Rypien makes ailing Skins feel just fine

November 19, 1990|By Jack Mann | Jack Mann,Evening Sun Staff

WASHINGTON -- "Which turning point?" cornerback Darrell Green asked in the merriment of the Washington Redskins' locker room after their fun-filled 31-17 victory over the New Orleans Saints.

In fact, there were more than one. The first was coach Joe Gibbs' decision not to take his team off the field for "a little get-together" after the first five minutes. Their trip to the woodshed Thursday seemed not to have refreshed their outlook.

In the game's first 13 plays the Skins had committed an illegal block, dropped two passes, flagrantly missed three tackles, punted the ball 24 yards and left a New Orleans receiver alone in the end zone for a 7-0 deficit.

The latter nonfeasance left virtuoso Green grumbling around the bench at his young teammates' inefficiency.

But then Mark Rypien made everything all right. Back to work after 54 days of convalescence from knee surgery, he completed 26 of his next 35 passes for 311 yards and four touchdowns. Rypien threw no interceptions and his patched offensive line allowed the reputedly ferocious Saints' defense no sacks.

So proud was Gibbs that his real Redskins had showed up that he gave them today off, even though it is the shortest of weeks: they play the Cowboys (now four-game winners) in Dallas on Thursday.

But about those other turning points. "You mean the pass I knocked down on the goal line?" Green asked. "Well, that was a good play . . . "

Indeed. Spotting receiver Floyd Turner three inches (the 5-8 Green spots everybody some inches), Darrell outleaped him and swatted away a pass that could have gotten the Saints even, 17-all, three minutes into the second half.

"My guy caught a lot of short balls," Green acknowledged. His man, Eric Martin, caught 10 balls (one of them for 25 yards as New Orleans quarterback Steve Walsh beat Todd Bowles' blitz in a shotgun formation), and drew a 15-yard penalty when Green gave him a shot in the helmet as they went up for a pass.

"My arm hit him," Green said, "but it was not a personal foul."

The 25-yarder helped the Saints to the Washington 27 and the 24-10 lead began to look like another crisis. But here New Orleans coach Jim Mora became helpful.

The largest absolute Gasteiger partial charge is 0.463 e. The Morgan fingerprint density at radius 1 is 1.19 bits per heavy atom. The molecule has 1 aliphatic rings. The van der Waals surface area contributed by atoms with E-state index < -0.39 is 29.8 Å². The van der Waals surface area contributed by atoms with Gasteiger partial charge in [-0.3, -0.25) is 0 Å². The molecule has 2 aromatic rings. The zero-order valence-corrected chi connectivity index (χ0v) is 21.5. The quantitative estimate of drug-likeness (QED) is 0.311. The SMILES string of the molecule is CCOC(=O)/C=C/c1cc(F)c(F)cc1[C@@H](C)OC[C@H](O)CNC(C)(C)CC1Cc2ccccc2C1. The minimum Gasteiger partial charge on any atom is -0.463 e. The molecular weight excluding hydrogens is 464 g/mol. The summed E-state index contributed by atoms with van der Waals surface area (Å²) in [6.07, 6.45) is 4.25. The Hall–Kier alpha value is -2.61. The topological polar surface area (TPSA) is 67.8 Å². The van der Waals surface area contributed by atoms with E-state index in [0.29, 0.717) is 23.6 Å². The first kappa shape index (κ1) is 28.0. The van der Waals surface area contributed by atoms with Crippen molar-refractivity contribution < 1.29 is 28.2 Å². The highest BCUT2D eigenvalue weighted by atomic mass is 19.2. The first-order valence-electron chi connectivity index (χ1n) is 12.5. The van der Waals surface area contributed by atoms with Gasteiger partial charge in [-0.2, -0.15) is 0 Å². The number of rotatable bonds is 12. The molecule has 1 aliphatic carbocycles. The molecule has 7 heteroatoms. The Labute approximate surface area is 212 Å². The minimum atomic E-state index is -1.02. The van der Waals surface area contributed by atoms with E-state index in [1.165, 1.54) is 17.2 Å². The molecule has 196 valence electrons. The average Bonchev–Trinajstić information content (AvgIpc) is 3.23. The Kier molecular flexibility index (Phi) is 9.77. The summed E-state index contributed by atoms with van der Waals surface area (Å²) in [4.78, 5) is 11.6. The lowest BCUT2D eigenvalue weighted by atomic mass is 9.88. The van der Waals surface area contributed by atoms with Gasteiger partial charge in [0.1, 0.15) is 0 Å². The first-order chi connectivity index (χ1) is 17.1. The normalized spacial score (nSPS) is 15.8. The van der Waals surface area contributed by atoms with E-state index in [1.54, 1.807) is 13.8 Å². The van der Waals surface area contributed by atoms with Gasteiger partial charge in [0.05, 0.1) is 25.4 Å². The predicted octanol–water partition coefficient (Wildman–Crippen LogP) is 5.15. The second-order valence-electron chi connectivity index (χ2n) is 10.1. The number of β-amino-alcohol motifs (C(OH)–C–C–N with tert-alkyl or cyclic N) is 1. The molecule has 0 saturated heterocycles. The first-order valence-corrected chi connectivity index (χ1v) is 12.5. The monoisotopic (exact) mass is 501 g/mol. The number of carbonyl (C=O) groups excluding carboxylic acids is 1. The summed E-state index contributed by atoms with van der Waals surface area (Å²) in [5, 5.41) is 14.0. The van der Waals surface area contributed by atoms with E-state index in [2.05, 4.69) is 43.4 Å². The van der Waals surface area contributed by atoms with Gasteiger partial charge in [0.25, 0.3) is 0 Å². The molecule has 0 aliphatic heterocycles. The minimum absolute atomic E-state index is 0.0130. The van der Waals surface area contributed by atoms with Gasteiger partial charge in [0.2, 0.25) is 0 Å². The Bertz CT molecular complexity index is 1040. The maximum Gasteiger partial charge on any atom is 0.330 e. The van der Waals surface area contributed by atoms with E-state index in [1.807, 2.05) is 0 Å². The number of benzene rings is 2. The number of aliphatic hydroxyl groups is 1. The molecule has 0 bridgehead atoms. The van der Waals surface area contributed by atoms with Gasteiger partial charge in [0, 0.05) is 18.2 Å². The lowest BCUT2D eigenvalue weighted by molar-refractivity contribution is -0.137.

At second-and-six he had 260-pound Craig "Ironhead" Heyward, who had been averaging almost 5 yards a carry, throw a pass. Heyward iron-handed a lob to Bowles and the crisis passed.

Green didn't remember the other turning point. He promised to think about it in the shower but still couldn't remember.

It came in the second quarter, with the Redskins ahead, 10-7. The Saints had driven 74 yards in 13 plays, to the Skins' 19. Heyward, with Rueben Mayes blocking, had gained 19 of the yards in four carries.

As they lined up and counted cadence, Green came running from his right cornerback position to the other side, shouting and pointing toward the Saints' right tackle hole. Mayes carried to precisely that place and the Redskins' left side stuffed him for a 2-yard loss. New Orleans had to settle for the field goal.

"I always try to convey whatever information I observe," Green said. "But I really don't remember doing that."

Apparently nobody paid attention anyway. Charles Mann, the end on that side, didn't remember. Neither did Tim Johnson, who made the tackle.

The lock-up touchdown came on Rypien's skillfully lobbed pass to Kelvin Bryant in the end zone. Bryant spiked the ball fiercely. "I was trying to bust it," Bryant said.

Pronounced "the best receiver coming out of the backfield that I've ever seen" by Gibbs, Bryant had caught only 12 passes in the Skins' first nine games this year. In the Philadelphia horror last Monday night, he never touched the ball.

Bryant went into the game with the ball on the Saints' 3-yard line, third-and-goal. He replaced Earnest Byner, whose gestures made it clear on his halting way to the bench that he wanted to stay in the game.

"Yeah, I wanted that touchdown," Byner admitted. "But they [the coaches] wanted to do their third-down thing." Byner had a claim to the score, having carried six times for 19 of his game-high 116 yards in the 12-play drive.

"I felt kind of sorry for Earnest," Bryant said. "But it did feel good to be in that end zone." Kelvin didn't say "again," but the thought was there. He scored 21 TDs his first three seasons with Washington, after collecting 60 in three years in the USFL.

"Yeah, Kelvin was sorry for me," Byner said with a grin. "A little bit sorry. But he needed that touchdown. I'm glad he got it."

Gary Clark, juking defenders out of their socks, had eight catches and two touchdowns. Art Monk had four receptions to make 702 lifetime. Only three NFL receivers have topped 700.

But Byner topped the menu with the catch of the day, reeling in a high toss from Rypien at full speed with his right hand, in the NTC manner of a jai-alai player skillfully wielding his cesta.

It was the catch that set up Bryant's touchdown.

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